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Biopreserv Biobank. 2012 Feb;10(1):12-21. doi: 10.1089/bio.2011.0029. Epub 2012 Jan 17.

Managing the introduction of biobanks to potential participants: lessons from a deliberative public forum.

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1 Department of Psychology, University of Guelph , Guelph, Canada .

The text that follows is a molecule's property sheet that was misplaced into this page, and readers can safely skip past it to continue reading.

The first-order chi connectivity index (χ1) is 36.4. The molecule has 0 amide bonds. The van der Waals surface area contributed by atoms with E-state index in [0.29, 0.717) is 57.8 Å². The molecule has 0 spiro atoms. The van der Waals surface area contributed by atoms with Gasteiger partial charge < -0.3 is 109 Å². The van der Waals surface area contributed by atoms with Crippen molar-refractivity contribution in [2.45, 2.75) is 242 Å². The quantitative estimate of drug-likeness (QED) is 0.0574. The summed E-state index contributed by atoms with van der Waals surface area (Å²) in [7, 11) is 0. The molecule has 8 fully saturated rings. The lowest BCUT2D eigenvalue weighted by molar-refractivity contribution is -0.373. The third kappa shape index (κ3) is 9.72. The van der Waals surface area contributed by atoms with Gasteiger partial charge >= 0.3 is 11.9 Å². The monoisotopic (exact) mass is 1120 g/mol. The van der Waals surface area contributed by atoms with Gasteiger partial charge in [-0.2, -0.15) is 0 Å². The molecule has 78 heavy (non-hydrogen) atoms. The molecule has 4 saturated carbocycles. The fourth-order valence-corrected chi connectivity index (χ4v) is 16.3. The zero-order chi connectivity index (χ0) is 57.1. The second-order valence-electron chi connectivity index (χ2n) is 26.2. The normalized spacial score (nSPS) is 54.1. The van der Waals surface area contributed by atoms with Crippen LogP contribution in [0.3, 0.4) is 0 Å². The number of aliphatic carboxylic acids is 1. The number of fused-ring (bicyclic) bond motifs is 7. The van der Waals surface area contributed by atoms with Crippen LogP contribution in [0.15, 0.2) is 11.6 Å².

Ongoing debate exists around how best to manage the issue of informed consent for research involving human tissue biobanks. However, the issue is well recognized and covered in the academic literature. A related and arguably equally important issue that to date has not received much attention is how best to manage the process of identifying and initially contacting individuals for their participation in a biobank. While many population-based biobanks strive for random sampling of healthy participants from the general population, disease-based biobanks usually need to rely on some sort of referral process to achieve specificity for type and subcategories of disease. There are thus numerous ethical implications regarding the way in which this referral process is managed. In this article we begin by providing a brief outline of the nature of the problems associated with the initial introduction between a biobank and potential research participants. We then consider data from a recent public deliberation on the topic of human tissue biobanking. In these discussions, participants were posed questions regarding their views pertaining to the introduction of potential donors to biobanks, and asked to make recommendations to be considered by policy makers in British Columbia, Canada. Based on these data we conclude that there is general agreement that introduction of research biobanks to potential donors should be conducted face to face, and by a medical professional known to the donor, and depending on donor circumstances, is acceptable during either pre- or postoperative periods. The strong preference for the introduction to involve a family physician should be considered in the future design of biobank contact and consent processes.


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